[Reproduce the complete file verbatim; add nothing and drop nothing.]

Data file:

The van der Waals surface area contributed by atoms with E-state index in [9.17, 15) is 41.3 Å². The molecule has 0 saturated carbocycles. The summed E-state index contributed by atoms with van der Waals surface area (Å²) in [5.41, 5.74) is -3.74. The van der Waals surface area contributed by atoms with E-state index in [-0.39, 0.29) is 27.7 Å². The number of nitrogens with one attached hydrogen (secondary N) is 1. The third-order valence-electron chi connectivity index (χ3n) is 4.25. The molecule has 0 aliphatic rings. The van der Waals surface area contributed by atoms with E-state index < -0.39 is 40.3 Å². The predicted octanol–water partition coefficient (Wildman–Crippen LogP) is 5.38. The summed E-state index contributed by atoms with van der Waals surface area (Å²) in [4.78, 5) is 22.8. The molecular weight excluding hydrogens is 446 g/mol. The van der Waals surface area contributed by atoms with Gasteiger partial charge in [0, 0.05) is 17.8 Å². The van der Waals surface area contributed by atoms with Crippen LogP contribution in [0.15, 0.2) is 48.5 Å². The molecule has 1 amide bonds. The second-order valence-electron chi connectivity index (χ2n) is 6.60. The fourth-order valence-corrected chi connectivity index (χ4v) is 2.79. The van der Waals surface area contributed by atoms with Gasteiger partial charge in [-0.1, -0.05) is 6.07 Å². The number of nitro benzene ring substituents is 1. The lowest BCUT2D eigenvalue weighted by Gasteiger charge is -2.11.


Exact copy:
The van der Waals surface area contributed by atoms with E-state index in [9.17, 15) is 41.3 Å². The molecule has 0 saturated carbocycles. The summed E-state index contributed by atoms with van der Waals surface area (Å²) in [5.41, 5.74) is -3.74. The van der Waals surface area contributed by atoms with E-state index in [-0.39, 0.29) is 27.7 Å². The number of nitrogens with one attached hydrogen (secondary N) is 1. The third-order valence-electron chi connectivity index (χ3n) is 4.25. The molecule has 0 aliphatic rings. The van der Waals surface area contributed by atoms with E-state index < -0.39 is 40.3 Å². The predicted octanol–water partition coefficient (Wildman–Crippen LogP) is 5.38. The summed E-state index contributed by atoms with van der Waals surface area (Å²) in [4.78, 5) is 22.8. The molecular weight excluding hydrogens is 446 g/mol. The van der Waals surface area contributed by atoms with Gasteiger partial charge in [0, 0.05) is 17.8 Å². The van der Waals surface area contributed by atoms with Crippen LogP contribution in [0.15, 0.2) is 48.5 Å². The molecule has 1 amide bonds. The second-order valence-electron chi connectivity index (χ2n) is 6.60. The fourth-order valence-corrected chi connectivity index (χ4v) is 2.79. The van der Waals surface area contributed by atoms with Gasteiger partial charge in [-0.1, -0.05) is 6.07 Å². The number of nitro benzene ring substituents is 1. The lowest BCUT2D eigenvalue weighted by Gasteiger charge is -2.11.